Why does compassion have to be boundless?

In the aftermath of the Sandy Hook school shootings in Connecticut, and the suicide of Jacintha Saldanha, the nurse who became the victim of a mindless radio show hoax call, it’s time again to look at how we all share responsibility for these events.

In the Guardian on Monday, President Obama was criticised for the stark contrast between his outpouring of grief for the children and staff who lost their lives in this tragic incident, compared to the countless innocents who’s family’s lives have been wrecked by the “drone wars”.

With respect to the indiscriminate killing of innocents by drone attacks, Democrat Joe Klein claimed on MSNBC that “the bottom line in the end is whose four-year-old gets killed? What we’re doing is limiting the possibility that four-year-olds here will get killed by indiscriminate acts of terror.”

It would be pretty hard to stomach if this really is the bottom line of Obama’s policy. Compassion that starts on your front door step and radiates only inwards is not compassion at all. You might think it is, but it’s not. This kind of compassion relies on family members meeting each other’s desires. As soon as that condition fails, then things soon turn ugly. It happens all of the time – particularly at christmas – particularly after a few drinks! Even Tyrants would say they love their families, but the domestic abuse statistics clearly show otherwise.

It is easy to devalue others without thinking about it – and when we live in a world without true compassion, then it’s not hard to see why we suffer.

The mindless prank phone call that lead to Jacintha’s suicide is just another example of how people can devalue others in order to protect themselves – in this case, to protect their self image. The radio presenters were so intent on projecting themselves as great entertainers that they thought nothing of humiliating the dedicated nurse on the other end of the phone. Would they have carried this out if the victim was a much loved sibling, perhaps a sibling they knew to be a dedicated and sensitive carer? I doubt it.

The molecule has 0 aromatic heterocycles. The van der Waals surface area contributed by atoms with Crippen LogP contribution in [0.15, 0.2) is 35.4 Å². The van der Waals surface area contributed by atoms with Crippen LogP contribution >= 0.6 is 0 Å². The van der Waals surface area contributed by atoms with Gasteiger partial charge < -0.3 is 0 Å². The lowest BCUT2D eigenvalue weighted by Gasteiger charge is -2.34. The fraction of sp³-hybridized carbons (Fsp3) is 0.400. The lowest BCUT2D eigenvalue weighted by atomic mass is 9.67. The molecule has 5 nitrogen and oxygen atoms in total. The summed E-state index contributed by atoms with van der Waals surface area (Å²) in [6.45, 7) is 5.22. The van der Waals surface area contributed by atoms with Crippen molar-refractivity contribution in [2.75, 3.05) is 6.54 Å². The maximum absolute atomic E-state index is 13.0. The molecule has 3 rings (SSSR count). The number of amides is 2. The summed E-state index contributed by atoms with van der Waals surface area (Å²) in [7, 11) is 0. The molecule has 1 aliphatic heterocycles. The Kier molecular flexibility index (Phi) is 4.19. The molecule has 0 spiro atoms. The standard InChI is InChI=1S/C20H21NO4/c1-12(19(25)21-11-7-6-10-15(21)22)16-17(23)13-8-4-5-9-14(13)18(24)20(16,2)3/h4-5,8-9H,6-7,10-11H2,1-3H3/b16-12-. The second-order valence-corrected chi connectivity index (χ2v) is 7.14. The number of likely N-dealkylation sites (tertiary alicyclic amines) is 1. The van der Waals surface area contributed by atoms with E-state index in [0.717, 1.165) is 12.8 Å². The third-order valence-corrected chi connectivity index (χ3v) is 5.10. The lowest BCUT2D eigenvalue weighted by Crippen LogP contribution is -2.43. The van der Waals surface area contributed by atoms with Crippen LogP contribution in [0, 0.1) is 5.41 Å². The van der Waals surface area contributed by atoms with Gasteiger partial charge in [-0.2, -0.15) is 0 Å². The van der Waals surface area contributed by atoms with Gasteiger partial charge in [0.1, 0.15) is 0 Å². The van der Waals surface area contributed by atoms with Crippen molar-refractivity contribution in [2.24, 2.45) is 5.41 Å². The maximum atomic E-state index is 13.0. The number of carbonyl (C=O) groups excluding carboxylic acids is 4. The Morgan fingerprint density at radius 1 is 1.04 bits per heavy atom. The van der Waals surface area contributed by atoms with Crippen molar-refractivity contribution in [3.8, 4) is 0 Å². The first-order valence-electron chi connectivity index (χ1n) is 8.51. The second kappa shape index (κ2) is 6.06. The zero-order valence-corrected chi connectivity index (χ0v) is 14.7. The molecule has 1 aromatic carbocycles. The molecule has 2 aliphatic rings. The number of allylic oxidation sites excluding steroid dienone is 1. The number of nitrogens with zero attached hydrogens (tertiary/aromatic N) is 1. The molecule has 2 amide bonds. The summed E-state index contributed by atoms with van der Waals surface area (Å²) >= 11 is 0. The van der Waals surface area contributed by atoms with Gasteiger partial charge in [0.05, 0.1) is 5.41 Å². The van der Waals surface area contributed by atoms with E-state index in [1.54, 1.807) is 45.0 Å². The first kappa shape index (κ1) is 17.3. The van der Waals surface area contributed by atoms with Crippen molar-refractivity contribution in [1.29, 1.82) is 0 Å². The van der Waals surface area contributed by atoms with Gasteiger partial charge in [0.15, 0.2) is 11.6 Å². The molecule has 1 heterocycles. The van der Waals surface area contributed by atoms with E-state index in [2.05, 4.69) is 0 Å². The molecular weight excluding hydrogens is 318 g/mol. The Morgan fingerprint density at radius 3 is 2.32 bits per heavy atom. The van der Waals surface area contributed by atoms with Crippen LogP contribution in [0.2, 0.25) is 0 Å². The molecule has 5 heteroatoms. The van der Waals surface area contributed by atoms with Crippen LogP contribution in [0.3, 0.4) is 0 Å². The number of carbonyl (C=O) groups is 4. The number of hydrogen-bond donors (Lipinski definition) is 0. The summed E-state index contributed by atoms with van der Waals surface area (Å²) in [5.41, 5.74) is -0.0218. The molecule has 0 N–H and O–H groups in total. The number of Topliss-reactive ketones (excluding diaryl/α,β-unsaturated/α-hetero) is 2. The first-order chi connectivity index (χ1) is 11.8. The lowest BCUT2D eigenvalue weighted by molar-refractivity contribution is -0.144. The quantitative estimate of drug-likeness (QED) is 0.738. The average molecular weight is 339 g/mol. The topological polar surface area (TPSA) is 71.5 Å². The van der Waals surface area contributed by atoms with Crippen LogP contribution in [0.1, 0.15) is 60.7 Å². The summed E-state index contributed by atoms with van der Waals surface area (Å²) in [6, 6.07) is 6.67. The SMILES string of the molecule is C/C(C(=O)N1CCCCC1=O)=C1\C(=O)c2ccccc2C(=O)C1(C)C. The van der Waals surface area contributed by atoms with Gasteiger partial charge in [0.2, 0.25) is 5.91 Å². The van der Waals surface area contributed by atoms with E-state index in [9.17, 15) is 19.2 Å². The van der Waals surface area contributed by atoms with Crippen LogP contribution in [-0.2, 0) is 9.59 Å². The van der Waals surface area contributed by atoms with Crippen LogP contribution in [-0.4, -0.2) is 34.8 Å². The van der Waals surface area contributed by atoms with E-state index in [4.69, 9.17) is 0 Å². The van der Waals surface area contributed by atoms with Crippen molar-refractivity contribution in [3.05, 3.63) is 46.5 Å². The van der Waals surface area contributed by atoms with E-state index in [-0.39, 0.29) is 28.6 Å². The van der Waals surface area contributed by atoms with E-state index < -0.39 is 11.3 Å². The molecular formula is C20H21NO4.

Likewise, TV and the Internet are full of examples of people being humiliated at the expense of a cheap laugh. Talent shows which entertain through exploiting and humiliating people who genuinely believe they have talent can be particularly cruel. The producers who argue that it’s every persons’ right to enjoy the limelight are darkly cynical, in my view.

Equality remains a myth while enshrined only in legislature. Compassion remains a mirage while reserved only for those who meet our desires.

Shantideva writes:

Those desiring speedily to be a refuge for themselves and others should make the interchange of self and other, and thus embrace a sacred mystery.

What is this sacred mystery? It is the reality of emptiness, of interbeing, and interdependency. Only when we strive to understand the suffering of all living beings can we begin to act with real compassion. Only when we begin to act with real compassion will a true peace arise in the world. Have a peaceful, and compassionate Christmas.

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2 Responses to Why does compassion have to be boundless?

  1. David December 19, 2012 at 6:49 pm #

    Excellent post. There are no easy answers, are there? I am bothered by the use of these drones. I’ve been disturbed by the way the killing of Osama bin Laden has been held up as the banner of some great achievement. Murder is never great.

    I assume you are referencing Glenn Greenwald’s Guardian article, “Joe Klein’s sociopathic defense of drone killings of children.” Frankly, I find it a bit hypercritical for Scarborough, a Republican who supported the Iraq War and all of George W. Bush’s other misguided policies, to get on his high horse about drones. I would cut Joe Klein some slack long before I would Scarborough. Klein is an insightful commentator who wrote a great book on Woody Guthrie. I am confident that at heart he has compassion for innocent children. The bottom line that Joe Klein speaks of is that hard reality of no easy answers.

    • steve December 20, 2012 at 9:11 am #

      Thanks David. There are certainly no easy answers. The article was http://www.guardian.co.uk/commentisfree/2012/dec/17/us-killings-tragedies-pakistan-bug-splats

      All violence seems to stem either from a protection of the self (physical, ego, or suicide in the hope of a better future in the afterlife) or from the total loss of respect for life (suicide leading to oblivion). The world is choc full of it. Since I began practising, I have come to realise the courage of people like Ghandi or Martin Luther King Jr who stood up to violence, chest bare, and heart exposed. We are surrounded by belief systems (religious, economic and plain secular) that encourage violence in one form or another as they all lead people to protect an idea of permanence.

      I was going to cite “Silent Night” as a way we should contemplate Christmas, until I got the the shepherds quaking in the second verse. On further reflection, I think Nat King Cole understood what the world needs more than anything – and whether people argue this is about Jesus, Buddha, Muhammad or any other holy figure, the core message of the song would serve humanity well at this time.

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